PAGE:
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Arch Intern Med. 2009 Sep 14;169(16):1484-90. doi: 10.1001/archinternmed.2009.232.

Population-based intervention to reduce prehospital delays in patients with cerebrovascular events.

Author information

1
Berlin School of Public Health, Charité University Medical Center, Oudenarder Str 16, Berlin D-13347, Germany. jacqueline.mueller-nordhorn@charite.de

Abstract

BACKGROUND:

In patients with acute stroke, systemic thrombolysis needs to be administered within 3 hours of symptom onset. The aim of the present study was to reduce prehospital delays in a population-based intervention.

METHODS:

We performed a cluster-randomized trial with 48 zip code areas as cluster units in the catchment area of 3 inner-city hospitals in Berlin, Germany. The primary end point was time between symptom onset and hospital admission. The intervention consisted of an educational letter indicating stroke symptoms and emphasizing the importance of calling the emergency medical services. We additionally included a bookmark and sticker with the emergency medical services' telephone number. We fitted a series of log-normal survival regression models (time to admission) with frailty terms shared by inhabitants of the same zip code area.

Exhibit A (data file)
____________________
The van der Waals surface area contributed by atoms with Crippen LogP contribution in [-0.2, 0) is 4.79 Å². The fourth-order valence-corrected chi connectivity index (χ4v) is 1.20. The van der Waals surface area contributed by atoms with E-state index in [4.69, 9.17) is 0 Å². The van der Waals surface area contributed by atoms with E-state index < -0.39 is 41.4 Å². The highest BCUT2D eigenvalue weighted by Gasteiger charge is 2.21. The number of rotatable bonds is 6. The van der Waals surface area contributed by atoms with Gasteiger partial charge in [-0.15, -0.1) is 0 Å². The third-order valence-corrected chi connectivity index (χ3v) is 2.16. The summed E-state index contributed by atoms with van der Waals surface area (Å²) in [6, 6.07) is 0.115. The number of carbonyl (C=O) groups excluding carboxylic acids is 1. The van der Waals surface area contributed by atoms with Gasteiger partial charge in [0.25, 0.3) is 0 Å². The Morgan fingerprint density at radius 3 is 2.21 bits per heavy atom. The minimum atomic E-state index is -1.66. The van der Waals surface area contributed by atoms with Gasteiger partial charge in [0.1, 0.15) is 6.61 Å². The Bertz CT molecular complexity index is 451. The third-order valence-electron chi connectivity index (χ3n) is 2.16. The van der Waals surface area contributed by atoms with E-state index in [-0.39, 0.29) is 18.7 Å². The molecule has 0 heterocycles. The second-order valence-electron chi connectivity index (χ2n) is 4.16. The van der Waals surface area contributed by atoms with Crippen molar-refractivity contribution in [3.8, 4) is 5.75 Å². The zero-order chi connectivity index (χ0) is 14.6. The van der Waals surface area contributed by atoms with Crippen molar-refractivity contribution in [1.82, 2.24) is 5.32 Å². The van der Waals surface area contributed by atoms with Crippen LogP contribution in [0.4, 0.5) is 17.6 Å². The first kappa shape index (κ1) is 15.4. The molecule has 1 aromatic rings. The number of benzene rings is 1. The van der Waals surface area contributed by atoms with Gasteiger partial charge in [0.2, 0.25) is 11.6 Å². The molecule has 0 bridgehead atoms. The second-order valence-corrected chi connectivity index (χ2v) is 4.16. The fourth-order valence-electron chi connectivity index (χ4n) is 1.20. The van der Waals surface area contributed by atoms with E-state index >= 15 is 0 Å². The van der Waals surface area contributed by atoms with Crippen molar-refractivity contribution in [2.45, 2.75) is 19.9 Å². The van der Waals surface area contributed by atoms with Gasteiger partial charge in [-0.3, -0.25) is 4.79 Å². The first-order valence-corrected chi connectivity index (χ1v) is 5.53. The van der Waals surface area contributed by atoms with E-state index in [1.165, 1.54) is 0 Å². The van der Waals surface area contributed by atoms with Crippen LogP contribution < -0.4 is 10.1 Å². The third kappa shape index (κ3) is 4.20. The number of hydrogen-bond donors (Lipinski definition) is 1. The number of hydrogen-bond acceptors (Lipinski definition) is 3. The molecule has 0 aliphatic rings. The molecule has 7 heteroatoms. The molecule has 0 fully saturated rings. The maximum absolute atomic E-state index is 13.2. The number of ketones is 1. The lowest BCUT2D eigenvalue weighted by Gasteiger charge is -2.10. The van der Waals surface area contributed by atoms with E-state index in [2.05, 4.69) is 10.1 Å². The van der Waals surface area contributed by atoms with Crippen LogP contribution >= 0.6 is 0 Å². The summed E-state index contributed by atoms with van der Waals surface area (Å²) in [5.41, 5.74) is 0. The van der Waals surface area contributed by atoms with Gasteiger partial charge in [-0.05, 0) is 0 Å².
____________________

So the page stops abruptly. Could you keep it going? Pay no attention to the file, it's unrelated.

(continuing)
RESULTS:

A total of 75 720 inhabitants received the intervention. Between 2004 and 2005, 741 patients with cerebrovascular events were admitted from the control areas (n = 24) and 647 from the intervention areas (n = 24). A prehospital time of 2 hours or less and 3 hours or less was achieved by 22% and 28% of patients, respectively, in the control group compared with 26% and 34%, respectively, in the intervention group. In the log-normal model, time to hospital was reduced by 27% in the intervention group in women (acceleration factor, 0.73; 95% confidence interval, 0.58-0.94), while no significant effect was found in men.

CONCLUSIONS:

The population-based intervention was effective in reducing prehospital delays in women but not in men. Future research should focus on the potential transferability of the intervention, its sustainability, and sex-specific impact.

TRIAL REGISTRATION:

ClinicalTrials.gov NCT00744029.

PMID:
19752406
DOI:
10.1001/archinternmed.2009.232
[Indexed for MEDLINE]

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